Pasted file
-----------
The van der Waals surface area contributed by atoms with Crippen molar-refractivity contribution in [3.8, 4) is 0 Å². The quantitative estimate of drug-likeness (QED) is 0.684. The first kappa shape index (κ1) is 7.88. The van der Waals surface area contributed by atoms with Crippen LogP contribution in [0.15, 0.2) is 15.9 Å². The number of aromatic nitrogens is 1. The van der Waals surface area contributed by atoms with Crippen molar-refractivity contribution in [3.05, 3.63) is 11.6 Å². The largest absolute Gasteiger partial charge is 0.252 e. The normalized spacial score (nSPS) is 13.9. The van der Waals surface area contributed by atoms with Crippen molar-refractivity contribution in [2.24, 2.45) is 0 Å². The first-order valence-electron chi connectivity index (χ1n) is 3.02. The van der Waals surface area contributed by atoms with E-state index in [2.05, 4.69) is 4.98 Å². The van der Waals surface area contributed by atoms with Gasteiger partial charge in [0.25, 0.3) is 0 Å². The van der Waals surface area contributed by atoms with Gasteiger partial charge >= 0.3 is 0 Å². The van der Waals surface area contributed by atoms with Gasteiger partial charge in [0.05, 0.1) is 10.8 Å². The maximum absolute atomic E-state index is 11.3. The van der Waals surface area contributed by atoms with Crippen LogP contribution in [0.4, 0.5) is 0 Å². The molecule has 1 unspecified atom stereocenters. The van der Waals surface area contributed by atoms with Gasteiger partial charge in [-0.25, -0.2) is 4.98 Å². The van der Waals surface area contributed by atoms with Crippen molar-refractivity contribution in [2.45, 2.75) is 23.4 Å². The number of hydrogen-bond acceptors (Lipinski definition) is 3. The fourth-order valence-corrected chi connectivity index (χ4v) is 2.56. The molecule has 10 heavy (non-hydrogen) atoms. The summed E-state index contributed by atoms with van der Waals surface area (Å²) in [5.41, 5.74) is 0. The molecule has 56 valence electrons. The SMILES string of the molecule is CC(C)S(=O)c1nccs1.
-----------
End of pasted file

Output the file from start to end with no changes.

The van der Waals surface area contributed by atoms with Crippen molar-refractivity contribution in [3.8, 4) is 0 Å². The quantitative estimate of drug-likeness (QED) is 0.684. The first kappa shape index (κ1) is 7.88. The van der Waals surface area contributed by atoms with Crippen LogP contribution in [0.15, 0.2) is 15.9 Å². The number of aromatic nitrogens is 1. The van der Waals surface area contributed by atoms with Crippen molar-refractivity contribution in [3.05, 3.63) is 11.6 Å². The largest absolute Gasteiger partial charge is 0.252 e. The normalized spacial score (nSPS) is 13.9. The van der Waals surface area contributed by atoms with Crippen molar-refractivity contribution in [2.24, 2.45) is 0 Å². The first-order valence-electron chi connectivity index (χ1n) is 3.02. The van der Waals surface area contributed by atoms with E-state index in [2.05, 4.69) is 4.98 Å². The van der Waals surface area contributed by atoms with Gasteiger partial charge in [0.25, 0.3) is 0 Å². The van der Waals surface area contributed by atoms with Gasteiger partial charge >= 0.3 is 0 Å². The van der Waals surface area contributed by atoms with Gasteiger partial charge in [0.05, 0.1) is 10.8 Å². The maximum absolute atomic E-state index is 11.3. The van der Waals surface area contributed by atoms with Crippen LogP contribution in [0.4, 0.5) is 0 Å². The molecule has 1 unspecified atom stereocenters. The van der Waals surface area contributed by atoms with Gasteiger partial charge in [-0.25, -0.2) is 4.98 Å². The van der Waals surface area contributed by atoms with Crippen molar-refractivity contribution in [2.45, 2.75) is 23.4 Å². The number of hydrogen-bond acceptors (Lipinski definition) is 3. The fourth-order valence-corrected chi connectivity index (χ4v) is 2.56. The molecule has 10 heavy (non-hydrogen) atoms. The summed E-state index contributed by atoms with van der Waals surface area (Å²) in [5.41, 5.74) is 0. The molecule has 56 valence electrons. The SMILES string of the molecule is CC(C)S(=O)c1nccs1.